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Society & the Criminal
The White Collar Criminal
by Amber Maccione
When talking to people about crime and who they would consider to be a criminal, most would picture a male dressed poorly who looks mean, hard, or like the world has taken a toll on him. Most people do not picture a well-to-do individual in a suit and tie that seems to have the whole world at his fingertips because of his educational background, middle to high-class upbringing, and the success that the corporate world has brought him. But according to Dr. David Whyte, more killing, maiming, and stealing happen amongst those of money than those who are poor, lack opportunity, or have a lapse in morality (Short Cuts TV 2010). Most people fail to recognize that crime is not just something that stems from poverty. Crime also happens because of people’s greed and their need to avoid being caught. So who really can know who a criminal is? It would seem that anyone could fall prey to crime and becoming a criminal in the eyes of the law.
Edwin Sutherland was one of the first sociologists to introduce white collar crimes. He was rather tired of the fact that most people only focused on those of poverty that committed street crimes. He was tired of the disproportional picture that was being painted (Barnett). What had been happening in the early to mid-nineteen hundreds was that the focus of crime and the criminal was solely on street crimes. People had turned a blind eye to the crimes of the well-to-do (Barnett). Sutherland wanted to break the myth that crime was just about social deprivation, poverty, lack of opportunity, and poor sense of morality (Short Cuts TV 2010). He wanted to open the eyes of others to the fact that crime could also arise from those who seemed to have it all – those of wealth, status, and power (Collica & Furst 2012 p. 81).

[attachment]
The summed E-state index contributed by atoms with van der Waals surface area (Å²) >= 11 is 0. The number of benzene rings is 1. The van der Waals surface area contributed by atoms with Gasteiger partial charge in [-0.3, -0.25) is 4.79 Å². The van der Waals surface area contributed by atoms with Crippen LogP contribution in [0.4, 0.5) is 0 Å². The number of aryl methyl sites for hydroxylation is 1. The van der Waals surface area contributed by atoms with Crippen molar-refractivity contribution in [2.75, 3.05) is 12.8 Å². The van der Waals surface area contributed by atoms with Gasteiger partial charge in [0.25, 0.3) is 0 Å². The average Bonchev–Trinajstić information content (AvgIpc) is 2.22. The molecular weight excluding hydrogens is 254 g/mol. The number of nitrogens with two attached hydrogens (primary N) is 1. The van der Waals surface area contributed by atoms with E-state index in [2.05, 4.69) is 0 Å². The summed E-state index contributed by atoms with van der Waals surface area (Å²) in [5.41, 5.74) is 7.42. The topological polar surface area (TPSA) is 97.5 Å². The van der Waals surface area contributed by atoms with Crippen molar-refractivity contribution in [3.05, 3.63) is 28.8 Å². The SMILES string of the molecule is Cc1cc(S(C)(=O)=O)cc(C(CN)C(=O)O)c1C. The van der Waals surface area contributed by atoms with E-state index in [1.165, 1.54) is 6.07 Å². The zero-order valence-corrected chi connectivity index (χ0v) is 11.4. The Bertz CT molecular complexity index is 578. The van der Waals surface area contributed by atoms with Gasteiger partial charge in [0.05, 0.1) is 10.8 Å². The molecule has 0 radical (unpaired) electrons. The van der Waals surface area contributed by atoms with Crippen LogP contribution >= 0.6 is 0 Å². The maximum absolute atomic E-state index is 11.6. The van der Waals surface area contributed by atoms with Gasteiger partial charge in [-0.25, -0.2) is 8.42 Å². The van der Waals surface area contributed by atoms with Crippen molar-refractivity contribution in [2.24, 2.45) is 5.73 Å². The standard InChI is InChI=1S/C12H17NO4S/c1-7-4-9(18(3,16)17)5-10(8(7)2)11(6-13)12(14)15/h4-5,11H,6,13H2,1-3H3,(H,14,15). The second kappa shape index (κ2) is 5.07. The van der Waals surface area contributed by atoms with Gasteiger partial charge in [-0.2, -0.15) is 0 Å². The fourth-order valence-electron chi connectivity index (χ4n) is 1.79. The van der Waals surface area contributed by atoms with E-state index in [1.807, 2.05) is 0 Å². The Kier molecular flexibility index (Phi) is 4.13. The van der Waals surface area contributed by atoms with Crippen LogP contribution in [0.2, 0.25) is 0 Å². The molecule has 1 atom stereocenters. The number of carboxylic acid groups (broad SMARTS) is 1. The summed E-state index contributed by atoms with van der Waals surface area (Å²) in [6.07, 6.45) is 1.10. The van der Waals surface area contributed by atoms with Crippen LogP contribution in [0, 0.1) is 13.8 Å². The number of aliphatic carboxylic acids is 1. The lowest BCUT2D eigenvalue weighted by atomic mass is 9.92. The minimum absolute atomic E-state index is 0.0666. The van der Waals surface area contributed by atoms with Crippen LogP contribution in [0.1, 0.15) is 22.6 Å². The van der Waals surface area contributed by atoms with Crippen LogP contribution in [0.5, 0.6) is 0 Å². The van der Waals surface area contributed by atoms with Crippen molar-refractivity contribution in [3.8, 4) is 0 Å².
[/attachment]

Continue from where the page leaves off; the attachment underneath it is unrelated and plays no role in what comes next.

Sutherland defined white-collar crime as “crime committed by a person of high respectability and high social status in the course of his occupation” (Collica & Furst 2012 p. 82). The problem with this definition is that it defines something by the offender rather than by the offense. This makes it hard to measure. Over time, the definition has changed in order for the Federal Bureau of Investigation (FBI) can measure white collar crime (Barnett). The FBI defines white collar crime as “those illegal acts which are characterized by deceit, concealment, or violation of trust and which are not dependent upon the application or threat of physical force or violence” (Barnett). People or corporations commit such acts in order to obtain things such as money, property, services. They also do so to avoid losing money and/or services, having to pay for something, or to secure an advantage either personally or business-wise (Barnett). Some of the crimes that are considered to be white collar include: larceny-theft, fraud, bribery, counterfeiting/forgery, embezzlement, bad checks, tax law violations, health and safety violations, environmental law violations (Barnett), money laundering, identity theft, and political corruption (Collica & Furst 2012 p. 82).
Books by Edwin Sutherland
Although Sutherland has made us aware of white collar crime, it is still one of the hardest types of crime to prosecute. One of the reasons is because the crime is done most of the time by corporations. Society still believes that corporations do not kill rather it is people who kill (Barnett). Hence, prosecution must find the leader within the corporation instead of taking down the corporation in itself (Barnett). Once prosecution has the person to be held responsible, there are four areas which they must juggle: criminal intent, the person’s credibility, the person’s defense team, and society’s misconception that white collar crime isn’t serious (Iwata 2005).